Equally concerning is an apparent unquestioning attitude to the widely accepted concept of autonomy, with Garasic and Foster, writing in Medicine and Law (2012, 31: 589-98) to remind us of “a huge and dangerous political elephant in the room”. In ‘When Autonomy Kills: The case of Sami Mbarka Ben Garci’, we read that: “Autonomy rights (and therefore the right to die) are often accorded to hunger strikers who come from classes perceived to be undesirable, but withheld (or trumped by other considerations) in the case of strikers from more desirable classes.”
When the Muslim Tunisian Sami Mbarka Ben Garci was imprisoned in Pavia, Italy, charged with rape, he went on hunger strike, asserting his innocence. Assessed as competent, his autonomy was respected and he died on 5 September 2009.
Garasic and Foster note the silence of the Roman Catholic Church in this case: “It is not usually slow to comment about cases where the sanctity of life is at stake. Was this because, as well as not being seen as part of the body politic, [Ben Garci] was not part of the Catholic body ecclesiastical?”
This approach to autonomy, illustrated by the Ben Garci case, prompts the thought that treatment decisions are seldom made in a political vacuum, in which case the concept of autonomy in the context of hunger strikes may not always be a clear-cut one.
If it is acceptable not to force-feed a mentally competent hunger striker who wishes to die, is it acceptable to force medication on a mentally incompetent individual who doesn’t wish to die, to make that person sane so that they can be executed? Writing in Medicine Healthcare and Philosophy (2013, 16: 795-806), Garasic considers ‘The Singleton case: Enforcing medical treatment to put a person to death’. In October 2003 the United States Supreme Court ruled that Arkansas prison officials could force schizophrenic convicted murderer Charles Singleton to take drugs that would render him sufficiently sane to receive a lethal injection. He was executed on 6 January 2004, having undergone a series of therapeutic interventions aimed at achieving a decidedly non-therapeutic outcome: Death.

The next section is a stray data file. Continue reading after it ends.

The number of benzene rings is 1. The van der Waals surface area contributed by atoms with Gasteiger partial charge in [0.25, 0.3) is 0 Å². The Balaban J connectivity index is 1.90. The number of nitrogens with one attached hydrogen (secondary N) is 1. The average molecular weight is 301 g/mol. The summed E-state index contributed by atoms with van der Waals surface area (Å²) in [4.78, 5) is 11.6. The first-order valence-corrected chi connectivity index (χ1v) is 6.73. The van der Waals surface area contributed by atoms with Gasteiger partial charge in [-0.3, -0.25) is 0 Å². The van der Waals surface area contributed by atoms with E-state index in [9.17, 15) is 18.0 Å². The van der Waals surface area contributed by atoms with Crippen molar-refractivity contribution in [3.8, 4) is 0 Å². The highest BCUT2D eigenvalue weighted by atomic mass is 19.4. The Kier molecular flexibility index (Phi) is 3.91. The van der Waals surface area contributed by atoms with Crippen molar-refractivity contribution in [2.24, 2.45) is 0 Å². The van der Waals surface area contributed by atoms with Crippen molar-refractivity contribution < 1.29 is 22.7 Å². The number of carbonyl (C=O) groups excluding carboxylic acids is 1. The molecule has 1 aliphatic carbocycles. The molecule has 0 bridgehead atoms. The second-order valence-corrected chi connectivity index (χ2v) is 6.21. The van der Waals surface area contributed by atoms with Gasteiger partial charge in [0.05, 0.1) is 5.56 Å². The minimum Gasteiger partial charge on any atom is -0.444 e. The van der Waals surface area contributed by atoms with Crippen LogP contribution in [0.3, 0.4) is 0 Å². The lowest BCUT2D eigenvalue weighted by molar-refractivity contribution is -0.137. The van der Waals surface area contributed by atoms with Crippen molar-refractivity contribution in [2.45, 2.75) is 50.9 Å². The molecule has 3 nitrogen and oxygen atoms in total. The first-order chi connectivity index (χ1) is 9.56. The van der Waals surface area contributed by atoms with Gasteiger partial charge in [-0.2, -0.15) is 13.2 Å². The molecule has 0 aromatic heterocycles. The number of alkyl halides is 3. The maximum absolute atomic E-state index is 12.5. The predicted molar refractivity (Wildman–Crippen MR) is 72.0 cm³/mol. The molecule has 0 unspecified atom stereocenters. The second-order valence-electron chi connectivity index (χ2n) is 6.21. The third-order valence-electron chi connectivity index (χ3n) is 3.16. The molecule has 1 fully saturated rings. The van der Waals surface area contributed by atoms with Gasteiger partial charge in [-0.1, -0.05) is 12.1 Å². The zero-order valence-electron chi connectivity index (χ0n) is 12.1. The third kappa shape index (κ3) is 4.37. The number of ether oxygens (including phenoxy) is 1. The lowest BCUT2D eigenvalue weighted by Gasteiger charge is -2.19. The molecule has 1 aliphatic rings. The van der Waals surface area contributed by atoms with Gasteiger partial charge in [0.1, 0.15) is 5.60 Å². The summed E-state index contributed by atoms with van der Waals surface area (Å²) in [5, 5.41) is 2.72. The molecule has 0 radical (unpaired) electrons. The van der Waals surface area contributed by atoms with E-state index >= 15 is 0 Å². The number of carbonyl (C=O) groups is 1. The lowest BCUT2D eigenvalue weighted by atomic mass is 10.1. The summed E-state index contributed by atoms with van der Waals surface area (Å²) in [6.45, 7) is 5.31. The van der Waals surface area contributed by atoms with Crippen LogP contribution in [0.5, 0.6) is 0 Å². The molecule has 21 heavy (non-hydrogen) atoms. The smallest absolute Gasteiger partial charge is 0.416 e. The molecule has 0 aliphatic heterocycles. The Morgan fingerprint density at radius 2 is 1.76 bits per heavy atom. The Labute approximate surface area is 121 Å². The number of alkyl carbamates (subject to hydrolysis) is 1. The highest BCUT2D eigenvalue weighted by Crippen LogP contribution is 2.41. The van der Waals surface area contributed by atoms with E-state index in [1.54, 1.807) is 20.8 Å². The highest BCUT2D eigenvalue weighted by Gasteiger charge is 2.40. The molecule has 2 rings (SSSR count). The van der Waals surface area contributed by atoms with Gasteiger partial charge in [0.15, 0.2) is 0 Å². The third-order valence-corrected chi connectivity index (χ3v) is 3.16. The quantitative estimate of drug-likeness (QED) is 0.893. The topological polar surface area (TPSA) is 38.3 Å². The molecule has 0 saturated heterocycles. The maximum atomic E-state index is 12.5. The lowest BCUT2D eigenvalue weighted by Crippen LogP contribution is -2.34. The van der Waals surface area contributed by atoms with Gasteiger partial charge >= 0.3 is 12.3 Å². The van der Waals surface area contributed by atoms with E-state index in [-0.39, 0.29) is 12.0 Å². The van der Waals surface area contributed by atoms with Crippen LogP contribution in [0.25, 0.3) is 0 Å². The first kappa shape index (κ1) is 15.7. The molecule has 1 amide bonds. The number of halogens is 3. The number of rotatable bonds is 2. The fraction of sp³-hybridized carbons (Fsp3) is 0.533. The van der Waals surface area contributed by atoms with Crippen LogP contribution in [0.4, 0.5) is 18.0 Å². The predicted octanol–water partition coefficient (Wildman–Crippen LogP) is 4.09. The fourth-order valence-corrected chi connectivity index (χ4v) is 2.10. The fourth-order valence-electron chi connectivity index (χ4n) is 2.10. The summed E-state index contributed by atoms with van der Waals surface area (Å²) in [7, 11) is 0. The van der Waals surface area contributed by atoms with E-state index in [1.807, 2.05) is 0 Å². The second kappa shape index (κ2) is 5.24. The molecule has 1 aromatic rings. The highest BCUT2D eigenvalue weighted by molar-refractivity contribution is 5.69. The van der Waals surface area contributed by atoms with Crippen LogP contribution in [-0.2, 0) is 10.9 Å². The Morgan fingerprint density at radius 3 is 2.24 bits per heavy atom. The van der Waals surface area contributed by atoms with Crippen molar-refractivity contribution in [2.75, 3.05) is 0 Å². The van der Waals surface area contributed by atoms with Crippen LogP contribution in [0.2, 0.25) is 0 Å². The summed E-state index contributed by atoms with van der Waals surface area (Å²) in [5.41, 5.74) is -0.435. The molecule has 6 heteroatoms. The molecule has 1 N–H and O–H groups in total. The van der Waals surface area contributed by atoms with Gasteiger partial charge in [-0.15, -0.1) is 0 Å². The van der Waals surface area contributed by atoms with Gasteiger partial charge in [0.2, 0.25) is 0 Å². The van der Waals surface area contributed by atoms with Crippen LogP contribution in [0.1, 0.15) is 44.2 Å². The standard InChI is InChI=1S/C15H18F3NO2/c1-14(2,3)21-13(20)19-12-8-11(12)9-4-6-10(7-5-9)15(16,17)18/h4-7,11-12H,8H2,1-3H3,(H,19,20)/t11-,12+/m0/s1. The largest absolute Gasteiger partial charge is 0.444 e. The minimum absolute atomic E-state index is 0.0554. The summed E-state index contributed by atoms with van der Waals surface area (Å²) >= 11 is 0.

The conflicts between patient autonomy, medical ethics and political jurisdictions ought to be capable of resolution. Who would have thought that ‘ought’ could tax we humans so much?
“Whassa pointa that?” I moaned to Smicker during our English Lit class. “The ‘pointa that’, Winter,” thundered my teacher — who could hear a participle drop at 40 yards — “is that I say there is a point to learning poetry by heart!” And it was one that only took me decades to grasp: That a readily-accessible verse or poetic fragment can be a life-enhancing experience.
But life enhancement of a different nature was sought urgently many years ago when my wife somehow survived an initial assault from a grade 5 sub-arachnoid haemorrhage. She was taken from intensive care to a neuro ward prior to surgery the next day. Without an operation (which proved successful) to repair the aneurysm, she would die, so there was no questioning its necessity. What I did question — albeit silently — was the procedure for obtaining her consent. And that’s when, inexplicably, schoolboy memories of Keats’s On First Looking into Chapman’s Homer (1816) arose to provide a split perspective.
I sat at her bedside; she lay semi-conscious, the effects of the sedative slowly ebbing away. Then a junior doctor — let’s call him ‘Chapman’ — arrived, together with a demeanour whose unspoken declaration was that this ward was ‘ruled as his demesne’. I wasn’t sure what was happening “til I heard Chapman speak out loud and bold”. Focused as a spotlight, he was armed both with paperwork and a determination to ensure that when he left, all box-shaped elements of this exercise in obtaining consent for tomorrow’s operation would be well and truly ticked.